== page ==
A geographic area that complies with a NAAQS under the Federal Clean Air Act.
A plan to demonstrate how a nonattainment area expects to meet the NAAQS by a given deadline.
A source of air pollutant emissions not attributable to a specific location.
Measures to deal with air pollution.
A statistic that describes the air quality status of a given area relative to the level of the NAAQS. It is calculated from observed pollutant concentrations and is used as an indicator for the air pollution level of a particular pollutant.
8-hour ozone standard
An indicator of air quality acceptability as it pertains to ground-level ozone.
Ground-level ozone is formed through chemical reactions between natural and man-made emissions of volatile organic compounds (VOC) and nitrogen oxides (NOx) in the presence of sunlight. These gaseous compounds mix in the air, and when they interact with sunlight, ground-level ozone is formed. Sources of these pollutants include automobiles, gas-powered mowers, refineries, chemical manufacturing plants, solvents used in dry cleaners and paint shops, and wherever natural gas, gasoline, diesel fuel, kerosene, and oil are used as fuel.
NAAQS (National Ambient Air Quality Standards)
The Clean Air Act requires the EPA to set two types of NAAQS for criteria air pollutants: primary standards to protect public health with an adequate margin of safety, including the health of sensitive populations such as asthmatics, children, and the elderly; and secondary standards to protect public welfare from adverse effects, including visibility impairment and effects on the environment (e.g., vegetation, soils, water, and wildlife). The criteria pollutants are ozone, particulate matter, carbon monoxide, lead, nitrogen oxides, and sulfur dioxide.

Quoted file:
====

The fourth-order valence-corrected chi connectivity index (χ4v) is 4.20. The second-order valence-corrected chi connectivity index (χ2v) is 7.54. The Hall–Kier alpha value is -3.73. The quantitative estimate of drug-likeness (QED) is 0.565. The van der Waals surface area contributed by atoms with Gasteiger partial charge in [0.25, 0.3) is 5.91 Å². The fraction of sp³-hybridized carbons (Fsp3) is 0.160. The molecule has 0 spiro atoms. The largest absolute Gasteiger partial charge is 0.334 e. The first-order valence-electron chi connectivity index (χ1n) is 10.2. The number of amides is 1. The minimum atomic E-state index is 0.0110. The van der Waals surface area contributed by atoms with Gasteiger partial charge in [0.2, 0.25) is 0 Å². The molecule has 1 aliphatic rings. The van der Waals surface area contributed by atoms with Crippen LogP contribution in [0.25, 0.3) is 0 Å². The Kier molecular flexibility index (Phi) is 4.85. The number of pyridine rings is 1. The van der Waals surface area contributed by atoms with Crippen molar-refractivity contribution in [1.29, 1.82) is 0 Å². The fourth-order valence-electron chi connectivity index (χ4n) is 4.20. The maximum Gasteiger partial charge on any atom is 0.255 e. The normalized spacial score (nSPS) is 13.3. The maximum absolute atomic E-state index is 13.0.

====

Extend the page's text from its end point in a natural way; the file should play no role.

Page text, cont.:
A geographic area that fails to meet a NAAQS. An area must be officially designated by the EPA, under procedures set forth by the Federal Clean Air Act, in order to be classified in nonattainment.
Particles with an aerodynamic diameter less than or equal to a nominal 2.5 micrometers.
Particles with an aerodynamic diameter less than or equal to a nominal 10 micrometers.
A single, identifiable source of air pollutant emissions that meets the reporting requirements of 30 TAC 101.10.
SIP (State Implementation Plan)
The Federal Clean Air Act (CAA) requires states with areas that fail to meet the NAAQS prescribed for criteria pollutants to develop a State Implementation Plan (SIP). The SIP describes how the state will reduce and maintain air pollution emissions in order to comply with the federal standards.
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